August 11, 2021
There’s plenty of warning about growing privacy concerns sparking stricter regulations that will upend a digital marketer’s relationship with customer data. Hello, privacy laws; goodbye, cookies. If you’re blindsided when these chickens come home to roost, you haven’t been paying attention.
“This shift is expected to have profound implications for digital marketers, who may no longer be able to rely on cookies to boost the efficacy of customer outreach,” wrote McKinsey & Company executives this spring in an article, A Customer-Centric Approach to Marketing in a Privacy-First World. “Those marketers and companies that do not figure out a strategy to maintain — and even grow — their access to first-party data may have to spend 10 to 20 percent more on marketing and sales to generate the same returns.”
McKinsey says only one out of three Americans believe companies are using their personal data responsibly. Along these lines, a Deloitte study found that 81% of consumers took some action due to data privacy concerns in the past year, with 40% deleting an app and 43% deleting their browser history. Throw in bad actors who take advantage of personal data, and you’ve got a powder keg in the form of more government regulations.
The European Union’s GDPR arrived on the scene three years ago, followed by the California Privacy Rights and Enforcement Act of 2020, which brings heft to California’s existing data privacy law. By 2023, California will have a new enforcement agency, prohibit businesses from holding onto customer data for longer than necessary, and empower consumers to tell businesses to limit the use of sensitive data, such as location, health, race and religion.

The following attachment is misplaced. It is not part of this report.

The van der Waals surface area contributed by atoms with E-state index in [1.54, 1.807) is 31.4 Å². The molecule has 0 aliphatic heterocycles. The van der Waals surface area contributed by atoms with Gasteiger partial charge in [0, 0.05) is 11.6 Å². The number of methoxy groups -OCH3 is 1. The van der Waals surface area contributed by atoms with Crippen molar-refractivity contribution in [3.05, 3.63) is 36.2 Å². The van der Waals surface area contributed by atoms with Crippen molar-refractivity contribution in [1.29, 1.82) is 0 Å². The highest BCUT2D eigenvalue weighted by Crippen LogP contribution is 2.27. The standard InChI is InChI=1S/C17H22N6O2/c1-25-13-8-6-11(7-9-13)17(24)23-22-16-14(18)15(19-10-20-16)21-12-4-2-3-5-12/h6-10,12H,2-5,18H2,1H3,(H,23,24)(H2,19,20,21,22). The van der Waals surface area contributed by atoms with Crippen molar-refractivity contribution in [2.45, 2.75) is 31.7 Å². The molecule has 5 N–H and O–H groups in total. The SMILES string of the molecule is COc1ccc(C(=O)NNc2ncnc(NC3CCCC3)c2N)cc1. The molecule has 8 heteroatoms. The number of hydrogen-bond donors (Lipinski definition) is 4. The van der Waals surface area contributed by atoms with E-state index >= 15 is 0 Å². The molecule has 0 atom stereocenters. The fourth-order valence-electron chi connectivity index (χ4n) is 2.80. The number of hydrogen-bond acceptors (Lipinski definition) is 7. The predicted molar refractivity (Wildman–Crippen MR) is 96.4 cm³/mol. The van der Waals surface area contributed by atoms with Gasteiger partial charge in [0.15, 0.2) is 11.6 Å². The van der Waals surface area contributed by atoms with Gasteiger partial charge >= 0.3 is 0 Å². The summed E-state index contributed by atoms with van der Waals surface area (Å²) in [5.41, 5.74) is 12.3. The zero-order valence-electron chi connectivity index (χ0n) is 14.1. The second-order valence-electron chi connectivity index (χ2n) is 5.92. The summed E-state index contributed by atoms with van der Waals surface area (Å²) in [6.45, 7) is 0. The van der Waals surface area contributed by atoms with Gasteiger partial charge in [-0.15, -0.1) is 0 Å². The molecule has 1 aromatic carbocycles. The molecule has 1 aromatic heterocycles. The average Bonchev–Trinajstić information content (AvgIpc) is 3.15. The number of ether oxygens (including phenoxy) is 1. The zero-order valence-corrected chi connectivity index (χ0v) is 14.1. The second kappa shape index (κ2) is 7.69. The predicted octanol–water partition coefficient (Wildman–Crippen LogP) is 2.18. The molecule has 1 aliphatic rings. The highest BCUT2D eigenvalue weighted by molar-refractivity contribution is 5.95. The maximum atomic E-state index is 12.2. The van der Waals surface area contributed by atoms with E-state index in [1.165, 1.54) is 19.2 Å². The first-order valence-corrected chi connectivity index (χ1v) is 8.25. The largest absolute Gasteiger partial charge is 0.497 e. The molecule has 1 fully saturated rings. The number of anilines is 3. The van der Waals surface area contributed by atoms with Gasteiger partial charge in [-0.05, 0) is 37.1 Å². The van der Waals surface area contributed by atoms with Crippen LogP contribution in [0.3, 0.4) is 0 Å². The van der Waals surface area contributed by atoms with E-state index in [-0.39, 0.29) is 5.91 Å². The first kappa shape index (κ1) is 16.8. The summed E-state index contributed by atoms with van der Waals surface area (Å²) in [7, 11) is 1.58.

Platform vendors are trying to get ahead of the disruption, too. Apple phased out support for third-party cookies, and Google plans to do the same with Chrome within two years. Apple also plans to take greater action, such as limiting the sharing of digital identifiers.
So what should marketers do? The big idea is to focus on building out your first-party database. According to Ascend2, medium and large companies, as well as small companies, agree that first-party data was most important to their organization’s digital media strategy.
The McKinsey article calls for this, advising marketers to create a new data strategy that consists of four components: data invitation, a data security center, data dialogue, and a data value proposition. McKinsey says marketers should build customer trust through more comprehendible data-permission language, a customer-facing data security center, ongoing dialogue about privacy, and a well-articulated data-value proposition.
In other words, privacy can push marketers to forge a better relationship with customers through greater transparency, clearer communications and honest conversations.
Such a customer relationship can also open the doors to data. According to Salesforce, 57% of consumers are willing to share personal data in exchange for personalized offers or discounts. Nearly two-thirds of consumers say it’s acceptable for companies to send personalized offers and discounts based on items they’ve already purchased.
Simply put, the rising tide of privacy laws will make third-party data more difficult to acquire, and the impending demise of third-party cookies will disrupt the established digital advertising ecosystem. If you’re not preparing for this now, you’re making a major marketing mistake.
Tom Kaneshige is the Chief Content Officer at the CMO Council. He creates all forms of digital thought leadership content that helps growth and revenue officers, line of business leaders, and chief marketers succeed in their rapidly evolving roles. You can reach him at firstname.lastname@example.org.
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